The first two films from the streamer’s ‘Welcome to the Blumhouse’ are not straight horror as much as psychological thrillers
It is October and time for all the spooky stuff from Hollywood. On cue, Amazon Prime Video has dropped the first two films from its horror anthology, Welcome to the Blumhouse, The Lie and Black Box. The movies are not straight horror as much as psychological thrillers. While the former is anaemic and annoying, the latter is gloriously pulpy.
Written and directed by Veena Sud, The Lie is based on Sebastian Ko’s 2015 German film, We Monsters. Kayla, a troubled teenager, confesses to her divorced parents, Rebecca and Jay, that she impulsively killed her best friend, Britney. Rebecca, a successful corporate lawyer, and Jay, a musician, go down a rabbit hole of lies, deceit, deception, and do increasingly terrible things to protect their daughter. Peter Wunstorf’s cinematography brings out the icy cool of the bleak winter landscape as well as the sleek frostiness of Rebecca’s house.
The movie lurches along with the protagonists making inexplicable mistakes. If the concept is to show that regular people make blunders as covering up a murder is not their stock-in-trade, the mistakes should have been better thought out. And people with normal intelligence might make one mistake under stress, but they don’t pile them up—that just speaks of lazy writing. Also trying to shift the blame on the Pakistani neighbour was in very bad taste.
The Lie/ Black Box
- Director: Veena Sud/ Emmanuel Osei-Kuffour Jr.
- Cast of The Lie: Mireille Enos, Peter Sarsgaard, Joey King
- Cast of Black Box: Mamoudou Athie, Phylicia Rashad, Amanda Christine, Tosin Morohunfola, Troy James
- Storyline of The Lie: When a teenager confesses a horrific crime to her parents, they do all they can to protect her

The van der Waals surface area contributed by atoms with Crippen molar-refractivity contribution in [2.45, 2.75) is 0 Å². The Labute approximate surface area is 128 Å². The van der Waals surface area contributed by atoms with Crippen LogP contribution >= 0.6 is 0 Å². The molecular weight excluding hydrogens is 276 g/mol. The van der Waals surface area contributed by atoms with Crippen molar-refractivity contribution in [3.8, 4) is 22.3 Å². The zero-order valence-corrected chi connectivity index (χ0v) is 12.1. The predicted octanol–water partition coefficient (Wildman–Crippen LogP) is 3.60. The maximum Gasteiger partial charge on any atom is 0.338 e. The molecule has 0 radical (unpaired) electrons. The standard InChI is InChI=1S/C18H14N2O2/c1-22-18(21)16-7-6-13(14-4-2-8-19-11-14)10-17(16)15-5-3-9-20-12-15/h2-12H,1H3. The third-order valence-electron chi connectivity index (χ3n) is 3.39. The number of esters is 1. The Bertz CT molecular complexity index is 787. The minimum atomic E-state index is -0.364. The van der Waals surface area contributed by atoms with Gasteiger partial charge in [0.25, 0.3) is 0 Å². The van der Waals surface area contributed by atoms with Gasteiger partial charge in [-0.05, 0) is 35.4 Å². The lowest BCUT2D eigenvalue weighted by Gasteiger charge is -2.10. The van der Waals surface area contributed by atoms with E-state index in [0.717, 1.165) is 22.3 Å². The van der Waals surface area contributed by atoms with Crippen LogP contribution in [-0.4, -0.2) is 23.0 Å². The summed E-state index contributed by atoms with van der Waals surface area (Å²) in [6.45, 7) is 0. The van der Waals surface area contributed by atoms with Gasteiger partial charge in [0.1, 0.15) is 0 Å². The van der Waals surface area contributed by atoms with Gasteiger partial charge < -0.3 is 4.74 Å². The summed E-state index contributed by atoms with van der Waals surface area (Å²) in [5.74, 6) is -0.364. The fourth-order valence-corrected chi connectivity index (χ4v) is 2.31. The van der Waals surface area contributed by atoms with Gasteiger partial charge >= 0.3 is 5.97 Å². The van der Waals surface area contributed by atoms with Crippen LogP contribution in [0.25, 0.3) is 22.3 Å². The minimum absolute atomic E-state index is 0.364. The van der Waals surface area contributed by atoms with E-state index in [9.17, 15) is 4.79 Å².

- Story line of Black Box: A man loses his memory after an accident and tries a revolutionary experiment to get it back—only he cannot seem to recognise the man he was…
- Run time: Around 100 minutes
Cast-wise, a pre-The Kissing Booth Joey King pouts annoyingly as Kayla while Peter Sarsgaard sails through as hipster dad, Jay. Mireille Enos puts in her all as the exceedingly wound-up Rebecca. At 97 minutes, The Lie just about manages to squeak past its expiry date.
Memory, identity and the tricks of the mind are quite the mainstay of science fiction and psychological thrillers. When Nolan, who loses his memory in the accident that killed his wife decides to go for Dr Brooks’ revolutionary treatment, all is not well. Nolan seems to remember things that go contrary to his gentle nature.
While the movie has some silly scenes, (that editor remembering Nolan’s dead wife’s writing just before telling him he is fired was hideously unbelievable), overall Black Box is good fun. When Dr Brooks puts the weird wire cap on Nolan’s head, you just wait for him to yell out “Cohaagen!” while a triple-breasted shady lady walks across the frame. (Total Recall, anyone?)
And then there is all that Inception echoes (hello, our protagonist is called Nolan) with analogue watches and safe rooms. Halfway through, there is an almighty twist that throws everything into a blender to create a jolly engaging film. Black Box is greatly helped by invested performances. Mamoudou Athie as tormented Nolan, Phylicia Rashad as the brilliant Dr Brooks and Amanda Christine as caring and cute Ava stand out.
The two films have whetted one’s appetite for the other two films in the anthology, Evil Eye, produced by Priyanka Chopra Jonas and Nocturne, which are dropping on October 13.
The Lie and Black Box are currently streaming on Amazon Prime Video